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Clinton, Trump fight for soul of divided US

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Hillary Clinton and Donald Trump brought their brutal White House battle to a crescendo, their campaigns peaking with huge rallies showcasing starkly different visions for the future of the world’s greatest power.

As foreign capitals looked on in grim suspense, and with Tuesday’s poll hanging in the balance, the 69-year-old Democrat gathered a galaxy of political and show business star power in Philadelphia, birthplace of the republic, to urge unity.

“Tomorrow, we face the test of our time,” she declared in front of 40,000 people, a record for her in a campaign where she has maintained a narrow opinion poll lead but has had less success than her Republican opponent in turning out passionate crowds.

“There is a clear choice in this election. A choice between division or unity, an economy that works for everyone, or only for those at the top; between strong, steady leadership, or a loose cannon who could put everything at risk.”

At the same time Trump, the 70-year-old tycoon who turned his conservative party into a vehicle for populist bombast, concluded a last-gasp tour of swing states by painting his rival as doomed to defeat and the corrupt creature of a discredited elite.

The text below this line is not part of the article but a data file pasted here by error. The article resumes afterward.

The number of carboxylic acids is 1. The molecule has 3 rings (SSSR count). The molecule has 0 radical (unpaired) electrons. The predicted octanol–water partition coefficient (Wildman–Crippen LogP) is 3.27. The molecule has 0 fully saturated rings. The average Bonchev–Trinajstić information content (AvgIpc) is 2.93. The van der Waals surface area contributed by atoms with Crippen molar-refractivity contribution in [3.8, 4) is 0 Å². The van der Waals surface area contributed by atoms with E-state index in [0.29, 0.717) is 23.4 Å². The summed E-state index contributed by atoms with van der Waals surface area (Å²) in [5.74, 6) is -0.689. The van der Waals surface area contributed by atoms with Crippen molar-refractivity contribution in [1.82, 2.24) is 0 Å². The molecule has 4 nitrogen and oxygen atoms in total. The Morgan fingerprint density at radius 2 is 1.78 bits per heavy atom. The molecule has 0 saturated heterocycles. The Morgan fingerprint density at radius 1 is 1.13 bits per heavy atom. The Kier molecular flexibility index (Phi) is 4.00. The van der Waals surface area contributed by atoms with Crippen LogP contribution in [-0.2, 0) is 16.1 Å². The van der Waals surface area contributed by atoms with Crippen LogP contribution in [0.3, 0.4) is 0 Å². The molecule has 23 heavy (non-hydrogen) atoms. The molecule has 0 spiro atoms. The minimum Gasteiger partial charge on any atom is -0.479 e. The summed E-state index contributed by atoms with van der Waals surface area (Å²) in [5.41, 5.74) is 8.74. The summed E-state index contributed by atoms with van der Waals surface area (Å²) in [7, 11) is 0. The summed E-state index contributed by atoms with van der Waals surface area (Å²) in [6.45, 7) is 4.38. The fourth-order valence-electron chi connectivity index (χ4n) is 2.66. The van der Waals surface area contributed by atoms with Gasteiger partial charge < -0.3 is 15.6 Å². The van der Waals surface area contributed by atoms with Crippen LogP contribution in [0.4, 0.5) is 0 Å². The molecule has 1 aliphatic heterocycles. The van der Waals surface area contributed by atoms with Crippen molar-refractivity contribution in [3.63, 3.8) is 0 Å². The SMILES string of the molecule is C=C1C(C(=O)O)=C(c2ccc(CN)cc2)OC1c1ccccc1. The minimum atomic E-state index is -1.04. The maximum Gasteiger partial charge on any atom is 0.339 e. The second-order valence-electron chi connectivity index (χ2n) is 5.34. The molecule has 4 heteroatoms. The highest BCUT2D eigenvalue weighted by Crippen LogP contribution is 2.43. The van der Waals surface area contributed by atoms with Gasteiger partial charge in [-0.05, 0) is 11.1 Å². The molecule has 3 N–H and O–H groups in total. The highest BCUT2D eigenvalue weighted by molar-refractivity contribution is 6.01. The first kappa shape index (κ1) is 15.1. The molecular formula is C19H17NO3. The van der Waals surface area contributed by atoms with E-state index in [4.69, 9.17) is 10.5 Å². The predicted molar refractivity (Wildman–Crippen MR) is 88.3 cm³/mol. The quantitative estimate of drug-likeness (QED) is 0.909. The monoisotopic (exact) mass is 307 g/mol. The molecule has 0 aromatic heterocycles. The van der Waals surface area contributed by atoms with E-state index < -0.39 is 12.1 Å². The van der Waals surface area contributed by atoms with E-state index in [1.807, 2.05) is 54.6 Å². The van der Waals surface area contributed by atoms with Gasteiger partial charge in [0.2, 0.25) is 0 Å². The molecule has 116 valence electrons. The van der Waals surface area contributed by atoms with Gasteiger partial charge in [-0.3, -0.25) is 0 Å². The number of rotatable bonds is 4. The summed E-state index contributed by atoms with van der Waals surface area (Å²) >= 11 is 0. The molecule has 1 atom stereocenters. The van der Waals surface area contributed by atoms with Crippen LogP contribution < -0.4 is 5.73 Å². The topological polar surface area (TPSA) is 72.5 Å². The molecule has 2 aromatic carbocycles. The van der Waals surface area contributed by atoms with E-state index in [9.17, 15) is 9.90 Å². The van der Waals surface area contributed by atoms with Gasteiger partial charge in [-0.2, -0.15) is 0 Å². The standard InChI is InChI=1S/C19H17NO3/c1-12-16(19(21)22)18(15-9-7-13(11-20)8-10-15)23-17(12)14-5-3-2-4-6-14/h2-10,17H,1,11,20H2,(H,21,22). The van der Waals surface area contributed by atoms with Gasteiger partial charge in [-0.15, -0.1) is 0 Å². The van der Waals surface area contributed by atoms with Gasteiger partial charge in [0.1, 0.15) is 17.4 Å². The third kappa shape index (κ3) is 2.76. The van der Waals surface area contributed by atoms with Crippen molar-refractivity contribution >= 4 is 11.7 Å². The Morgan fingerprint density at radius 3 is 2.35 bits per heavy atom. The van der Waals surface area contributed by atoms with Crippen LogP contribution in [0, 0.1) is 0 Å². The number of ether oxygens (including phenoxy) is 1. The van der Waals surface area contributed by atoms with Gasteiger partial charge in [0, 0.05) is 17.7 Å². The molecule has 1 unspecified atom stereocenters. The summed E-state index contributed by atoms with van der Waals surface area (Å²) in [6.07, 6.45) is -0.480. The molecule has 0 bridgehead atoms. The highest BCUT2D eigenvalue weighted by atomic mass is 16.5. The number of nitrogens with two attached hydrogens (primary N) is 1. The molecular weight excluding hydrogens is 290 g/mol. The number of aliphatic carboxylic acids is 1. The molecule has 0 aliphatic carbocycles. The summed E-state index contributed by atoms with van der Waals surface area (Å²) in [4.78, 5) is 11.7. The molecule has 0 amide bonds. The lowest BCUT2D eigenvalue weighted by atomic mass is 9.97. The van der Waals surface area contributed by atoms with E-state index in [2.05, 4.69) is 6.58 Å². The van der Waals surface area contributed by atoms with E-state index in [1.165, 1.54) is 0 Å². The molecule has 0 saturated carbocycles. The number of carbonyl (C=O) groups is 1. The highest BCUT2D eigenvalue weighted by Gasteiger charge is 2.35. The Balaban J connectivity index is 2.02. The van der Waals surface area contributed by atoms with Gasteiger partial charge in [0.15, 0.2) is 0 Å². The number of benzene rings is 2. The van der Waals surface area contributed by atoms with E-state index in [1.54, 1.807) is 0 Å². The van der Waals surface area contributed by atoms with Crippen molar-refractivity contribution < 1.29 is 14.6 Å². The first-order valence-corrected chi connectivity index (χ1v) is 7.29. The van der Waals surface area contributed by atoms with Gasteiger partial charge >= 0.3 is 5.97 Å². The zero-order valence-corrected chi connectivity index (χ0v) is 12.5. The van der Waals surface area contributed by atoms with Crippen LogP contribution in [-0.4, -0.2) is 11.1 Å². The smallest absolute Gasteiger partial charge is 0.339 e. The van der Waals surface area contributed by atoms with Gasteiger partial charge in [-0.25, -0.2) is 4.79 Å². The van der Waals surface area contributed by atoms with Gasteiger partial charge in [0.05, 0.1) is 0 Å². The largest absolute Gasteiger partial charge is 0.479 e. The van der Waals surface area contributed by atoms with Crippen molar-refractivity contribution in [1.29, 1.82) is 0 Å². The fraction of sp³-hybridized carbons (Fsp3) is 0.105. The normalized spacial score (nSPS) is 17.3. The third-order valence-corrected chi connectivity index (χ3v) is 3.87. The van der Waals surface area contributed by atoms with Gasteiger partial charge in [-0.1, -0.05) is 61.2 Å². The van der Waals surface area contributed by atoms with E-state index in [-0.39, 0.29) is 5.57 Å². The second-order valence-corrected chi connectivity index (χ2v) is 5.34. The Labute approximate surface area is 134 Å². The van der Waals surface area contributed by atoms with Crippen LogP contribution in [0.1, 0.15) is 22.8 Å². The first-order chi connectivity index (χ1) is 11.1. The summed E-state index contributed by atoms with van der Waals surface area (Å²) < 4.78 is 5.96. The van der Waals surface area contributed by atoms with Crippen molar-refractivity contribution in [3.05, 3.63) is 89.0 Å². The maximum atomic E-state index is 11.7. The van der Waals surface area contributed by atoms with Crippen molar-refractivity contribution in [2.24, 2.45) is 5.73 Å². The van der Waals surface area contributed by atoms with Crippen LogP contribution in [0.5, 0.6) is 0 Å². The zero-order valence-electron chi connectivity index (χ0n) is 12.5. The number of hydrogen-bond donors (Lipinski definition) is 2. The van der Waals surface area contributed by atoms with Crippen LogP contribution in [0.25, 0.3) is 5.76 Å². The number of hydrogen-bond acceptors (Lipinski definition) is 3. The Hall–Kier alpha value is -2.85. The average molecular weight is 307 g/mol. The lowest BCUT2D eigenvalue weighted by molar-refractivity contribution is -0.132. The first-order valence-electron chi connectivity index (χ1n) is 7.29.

“Do you want America to be ruled by the corrupt political class, or do you want America to be ruled, again, by the people?” he demanded, at a rally in New Hampshire, a state won in 2012 by President Barack Obama that Trump hopes to flip into his column.

Promising to end “years of betrayal”, tear up free trade deals, seal the border, halt the drug trade and exclude all Syrian refugees, Trump told his supporters: “I am with you and I will fight for you and we will win.”

Some 40 million Americans have already cast ballots in states that allow early voting, and tens of millions more will turn out on Tuesday to end what has become a long, grueling and divisive campaign that has stirred dark undercurrents in the electorate.

Clinton remains favorite to succeed Obama and become the United States’ first female leader.

But her campaign she has been dogged by allegations that she put US secrets at risk by using a secret private email server while at the State Department and the race remains perilously close in a handful of key states.

Support for Trump dropped fell footage emerged last month showing him bragging about having sexually assaulted women, but polls have tightened as the big day approaches. (AFP)

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